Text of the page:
Turning an Old Factory into a Model of Energy Efficiency
The expansive brick building at 290 Pratt St. in Meriden, Connecticut, has a long and diverse history. Constructed in 1884, the same year the Washington Monument became the tallest structure in the world, the Pratt Street building has been used to manufacture everything from woolen goods to meat choppers.
But today, far from being a relic of the past, 290 Pratt St. has become a model of adaptive reuse and making old buildings economically viable through cost-effective energy conservation upgrades.
Working with energy efficiency experts at Lockheed Martin, the property owners have invested in upgrades that are expected to save more than $5.5 million in energy costs over the life of the improvements.
The building began its modern incarnation about 10 years ago, when a group of investors purchased the aging factory with its mix of office and industrial space configured as the Meriden Enterprise Center. Currently, the building houses small commercial and industrial companies, as well as a church and a pinball cooperative.
Although the property was able to attract tenants, it was wasting a lot of energy. For example, outdated lighting configurations kept lights blazing all night in portions of the building that weren’t being used, and while the heating and cooling systems were set up to allow individual tenant control, the control systems themselves were aged and inefficient.
To see what could be done to reduce the 430,000-square-foot building’s energy consumption, the owners enlisted Lockheed Martin, which implements energy efficiency programs that save electric and gas utility customers millions of megawatt-hours of electricity and therms of gas each year.
It didn’t take Lockheed Martin's experts long to identify several major energy-wasters. One of the biggest was the building’s windows, which cover 17,000 square feet and were leaking heat. The need for zoned lighting and heating was also quickly identified.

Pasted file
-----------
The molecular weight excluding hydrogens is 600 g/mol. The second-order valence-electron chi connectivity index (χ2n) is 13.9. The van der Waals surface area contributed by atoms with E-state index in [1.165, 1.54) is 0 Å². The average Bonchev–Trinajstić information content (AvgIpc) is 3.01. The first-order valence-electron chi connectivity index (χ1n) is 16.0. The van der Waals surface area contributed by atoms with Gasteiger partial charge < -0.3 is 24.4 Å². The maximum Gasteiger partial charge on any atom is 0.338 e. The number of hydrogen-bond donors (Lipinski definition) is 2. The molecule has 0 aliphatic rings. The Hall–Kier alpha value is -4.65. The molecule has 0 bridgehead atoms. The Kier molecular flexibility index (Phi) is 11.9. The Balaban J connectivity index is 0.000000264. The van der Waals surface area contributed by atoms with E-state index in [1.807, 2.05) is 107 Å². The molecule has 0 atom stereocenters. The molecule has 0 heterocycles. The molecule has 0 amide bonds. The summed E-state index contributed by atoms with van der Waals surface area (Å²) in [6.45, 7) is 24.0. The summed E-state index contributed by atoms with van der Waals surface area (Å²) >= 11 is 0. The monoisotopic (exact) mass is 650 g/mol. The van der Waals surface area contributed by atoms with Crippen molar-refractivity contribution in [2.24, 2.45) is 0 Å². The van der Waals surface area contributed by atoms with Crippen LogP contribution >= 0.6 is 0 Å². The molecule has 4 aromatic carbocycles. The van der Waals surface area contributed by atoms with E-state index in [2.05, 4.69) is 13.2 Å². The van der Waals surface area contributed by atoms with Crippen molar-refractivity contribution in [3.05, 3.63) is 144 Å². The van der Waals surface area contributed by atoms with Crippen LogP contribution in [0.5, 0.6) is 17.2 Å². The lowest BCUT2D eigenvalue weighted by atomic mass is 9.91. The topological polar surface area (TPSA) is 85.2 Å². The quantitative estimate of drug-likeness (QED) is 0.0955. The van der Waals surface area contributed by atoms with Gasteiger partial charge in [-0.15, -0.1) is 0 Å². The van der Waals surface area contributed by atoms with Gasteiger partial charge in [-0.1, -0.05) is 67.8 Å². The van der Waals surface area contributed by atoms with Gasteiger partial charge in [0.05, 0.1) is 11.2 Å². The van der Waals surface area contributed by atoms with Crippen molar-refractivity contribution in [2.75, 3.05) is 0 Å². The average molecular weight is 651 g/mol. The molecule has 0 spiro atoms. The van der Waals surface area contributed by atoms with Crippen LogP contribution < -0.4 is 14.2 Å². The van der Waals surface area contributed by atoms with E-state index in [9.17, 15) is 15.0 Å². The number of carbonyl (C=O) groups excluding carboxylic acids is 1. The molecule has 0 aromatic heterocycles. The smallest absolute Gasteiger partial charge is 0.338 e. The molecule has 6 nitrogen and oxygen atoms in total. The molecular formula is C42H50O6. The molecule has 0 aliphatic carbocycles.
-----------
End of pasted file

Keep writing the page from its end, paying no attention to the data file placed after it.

Next, the center’s owners had to figure out how to make the solutions cost effective. They turned to an innovative energy-project financing program called C-PACE, short for Connecticut Property Assessed Clean Energy. The program provides property owners with 100 percent financing for approved projects, and owners agree to pay back the loan through a voluntary assessment on their property tax bill.
With affordable financing in hand, the Meriden Enterprise Center implemented Lockheed Martin’s phase-one recommendations, which included programmable thermostats, new energy-efficient windows, and 24 new air conditioning units. At the completion of phase-one, the C-PACE program approved the financing for phase-two, an approximately 215 kW roof-mounted solar photovoltaic system. Lockheed Martin is scheduled to begin installation of the solar system in early 2015.
In addition to being a model of energy-efficient restoration, the project also exemplifies Lockheed Martin’s commitment to partnering with customers and investing its talent in clean, secure, and smart energy solutions. The Corporation’s big-picture approach to solving global energy and climate challenges ranges from energy efficiency and smart management to alternative power generation and climate monitoring.
For more information on our energy management programs, visit our Energy Solutions page.
February 10, 2015